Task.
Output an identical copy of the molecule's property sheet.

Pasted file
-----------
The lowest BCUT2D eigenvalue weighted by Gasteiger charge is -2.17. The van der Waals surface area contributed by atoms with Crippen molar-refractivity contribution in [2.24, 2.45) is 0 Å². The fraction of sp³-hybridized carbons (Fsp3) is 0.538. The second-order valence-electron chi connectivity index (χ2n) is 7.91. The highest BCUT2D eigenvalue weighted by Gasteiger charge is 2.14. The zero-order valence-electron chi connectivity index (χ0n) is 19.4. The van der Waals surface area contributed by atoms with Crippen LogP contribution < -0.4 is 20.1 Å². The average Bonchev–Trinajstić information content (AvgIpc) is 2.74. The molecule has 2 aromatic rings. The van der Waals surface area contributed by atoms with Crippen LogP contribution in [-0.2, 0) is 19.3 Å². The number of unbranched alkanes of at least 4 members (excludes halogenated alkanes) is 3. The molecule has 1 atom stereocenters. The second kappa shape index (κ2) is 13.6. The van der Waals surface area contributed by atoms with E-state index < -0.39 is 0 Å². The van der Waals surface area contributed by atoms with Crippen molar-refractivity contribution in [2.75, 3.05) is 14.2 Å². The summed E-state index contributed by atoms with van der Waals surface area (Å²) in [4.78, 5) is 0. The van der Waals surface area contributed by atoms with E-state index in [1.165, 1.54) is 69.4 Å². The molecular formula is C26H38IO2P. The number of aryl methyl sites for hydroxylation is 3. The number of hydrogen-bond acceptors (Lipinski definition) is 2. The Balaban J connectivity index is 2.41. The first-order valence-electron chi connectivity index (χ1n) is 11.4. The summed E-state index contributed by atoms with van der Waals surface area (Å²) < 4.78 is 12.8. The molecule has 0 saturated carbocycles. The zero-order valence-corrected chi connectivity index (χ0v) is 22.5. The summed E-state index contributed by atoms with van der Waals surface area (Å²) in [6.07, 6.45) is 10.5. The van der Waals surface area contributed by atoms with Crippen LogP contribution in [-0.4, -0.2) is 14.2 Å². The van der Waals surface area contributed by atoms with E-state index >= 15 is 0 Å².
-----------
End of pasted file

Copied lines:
The lowest BCUT2D eigenvalue weighted by Gasteiger charge is -2.17. The van der Waals surface area contributed by atoms with Crippen molar-refractivity contribution in [2.24, 2.45) is 0 Å². The fraction of sp³-hybridized carbons (Fsp3) is 0.538. The second-order valence-electron chi connectivity index (χ2n) is 7.91. The highest BCUT2D eigenvalue weighted by Gasteiger charge is 2.14. The zero-order valence-electron chi connectivity index (χ0n) is 19.4. The van der Waals surface area contributed by atoms with Crippen LogP contribution < -0.4 is 20.1 Å². The average Bonchev–Trinajstić information content (AvgIpc) is 2.74. The molecule has 2 aromatic rings. The van der Waals surface area contributed by atoms with Crippen LogP contribution in [-0.2, 0) is 19.3 Å². The number of unbranched alkanes of at least 4 members (excludes halogenated alkanes) is 3. The molecule has 1 atom stereocenters. The second kappa shape index (κ2) is 13.6. The van der Waals surface area contributed by atoms with E-state index < -0.39 is 0 Å². The van der Waals surface area contributed by atoms with Crippen molar-refractivity contribution in [2.75, 3.05) is 14.2 Å². The summed E-state index contributed by atoms with van der Waals surface area (Å²) in [4.78, 5) is 0. The van der Waals surface area contributed by atoms with E-state index in [1.165, 1.54) is 69.4 Å². The molecular formula is C26H38IO2P. The number of aryl methyl sites for hydroxylation is 3. The number of hydrogen-bond acceptors (Lipinski definition) is 2. The Balaban J connectivity index is 2.41. The first-order valence-electron chi connectivity index (χ1n) is 11.4. The summed E-state index contributed by atoms with van der Waals surface area (Å²) < 4.78 is 12.8. The molecule has 0 saturated carbocycles. The zero-order valence-corrected chi connectivity index (χ0v) is 22.5. The summed E-state index contributed by atoms with van der Waals surface area (Å²) in [6.07, 6.45) is 10.5. The van der Waals surface area contributed by atoms with Crippen LogP contribution in [-0.4, -0.2) is 14.2 Å². The van der Waals surface area contributed by atoms with E-state index >= 15 is 0 Å².